Sue, thanks again for you Kato colour recipes. Premo is my clay of choice but do use Kato sometimes. It was the required clay (new version) in the last two workshops I have attended, so may use it more often.

  6. Illaya, 29 September, 2010

    Hi Cindy;

    I am so glad that you are so gracious as to allow Sue to share her Kato experience with us on your blog. I do have a little question.

    I am wondering what Sue is basing her parts on? Is she using a 1 inch square of rolled clay or is she cutting blocks into parts?

  7. Cara, 29 September, 2010

    @Illaya: a part can be whatever suits you. I tend to use cutters of varying sizes depending on how much of the colour I need (just remember to use the same sheet thickness). If you wanted larger amounts you could use part blocks of even weigh it out as long as you keep the same proportions.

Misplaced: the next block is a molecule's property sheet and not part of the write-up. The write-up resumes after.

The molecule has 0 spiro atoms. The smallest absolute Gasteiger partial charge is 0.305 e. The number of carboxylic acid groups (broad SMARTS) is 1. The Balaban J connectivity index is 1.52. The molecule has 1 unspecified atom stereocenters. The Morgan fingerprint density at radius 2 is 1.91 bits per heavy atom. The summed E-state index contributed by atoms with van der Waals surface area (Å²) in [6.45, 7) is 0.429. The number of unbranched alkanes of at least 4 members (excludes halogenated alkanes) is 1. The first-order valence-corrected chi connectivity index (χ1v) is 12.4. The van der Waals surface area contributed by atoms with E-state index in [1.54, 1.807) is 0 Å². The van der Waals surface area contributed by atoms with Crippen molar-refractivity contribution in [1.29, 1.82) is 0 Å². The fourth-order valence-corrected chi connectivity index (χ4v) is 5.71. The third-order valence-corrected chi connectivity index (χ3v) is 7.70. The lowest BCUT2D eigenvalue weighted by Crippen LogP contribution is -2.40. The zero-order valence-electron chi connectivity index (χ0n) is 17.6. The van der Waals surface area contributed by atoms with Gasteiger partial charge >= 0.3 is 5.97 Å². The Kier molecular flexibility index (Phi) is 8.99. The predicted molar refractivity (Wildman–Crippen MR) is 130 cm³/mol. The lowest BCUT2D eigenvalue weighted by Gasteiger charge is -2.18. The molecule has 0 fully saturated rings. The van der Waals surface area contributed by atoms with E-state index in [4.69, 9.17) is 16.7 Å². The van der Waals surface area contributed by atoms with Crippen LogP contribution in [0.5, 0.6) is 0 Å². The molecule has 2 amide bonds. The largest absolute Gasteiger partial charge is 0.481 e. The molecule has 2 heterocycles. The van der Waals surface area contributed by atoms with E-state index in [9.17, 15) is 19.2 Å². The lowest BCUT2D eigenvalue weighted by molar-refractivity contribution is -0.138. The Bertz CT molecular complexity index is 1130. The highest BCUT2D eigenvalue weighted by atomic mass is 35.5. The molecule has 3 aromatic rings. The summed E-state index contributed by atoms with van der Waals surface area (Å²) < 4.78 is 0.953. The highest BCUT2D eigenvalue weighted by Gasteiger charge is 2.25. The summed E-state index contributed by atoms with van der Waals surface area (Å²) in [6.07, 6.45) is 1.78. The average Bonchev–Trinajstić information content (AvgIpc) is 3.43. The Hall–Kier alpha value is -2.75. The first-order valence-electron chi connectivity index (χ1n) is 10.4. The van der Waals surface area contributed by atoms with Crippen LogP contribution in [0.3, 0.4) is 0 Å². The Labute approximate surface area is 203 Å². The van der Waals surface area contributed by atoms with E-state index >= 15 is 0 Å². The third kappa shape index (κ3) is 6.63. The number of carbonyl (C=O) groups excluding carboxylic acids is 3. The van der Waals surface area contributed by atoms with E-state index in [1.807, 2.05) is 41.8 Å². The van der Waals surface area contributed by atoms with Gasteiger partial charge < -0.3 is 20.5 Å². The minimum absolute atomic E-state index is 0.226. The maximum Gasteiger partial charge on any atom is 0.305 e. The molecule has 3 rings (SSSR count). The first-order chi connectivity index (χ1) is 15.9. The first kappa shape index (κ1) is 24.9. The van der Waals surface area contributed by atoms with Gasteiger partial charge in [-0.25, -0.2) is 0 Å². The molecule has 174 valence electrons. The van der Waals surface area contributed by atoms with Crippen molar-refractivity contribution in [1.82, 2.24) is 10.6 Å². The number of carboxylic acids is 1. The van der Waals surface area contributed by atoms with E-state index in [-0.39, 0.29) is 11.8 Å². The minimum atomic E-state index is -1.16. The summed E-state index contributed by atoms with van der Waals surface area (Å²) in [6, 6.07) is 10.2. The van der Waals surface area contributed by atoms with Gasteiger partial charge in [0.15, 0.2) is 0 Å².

8. Cara, 29 September, 2010

    Sue thank you so much for sharing your wonderful colours with us!

    These are beautiful colours and it is so generous of you to share them with us!

  9. Sue F, 29 September, 2010

    @Illaya: I use different things for “parts” depending on how much of the mixed colour I want to end up with.

    Most of the time I roll the “ingredient” colours at the thickest setting on my pasta machine, and then use a square cutter (because it’s easier to cut fractions of parts accurately with a square cutter than a round cutter).

    It doesn’t matter what size cutter you use — or what size part you use — as long as you use the same size “part” for all the colours in a given recipe.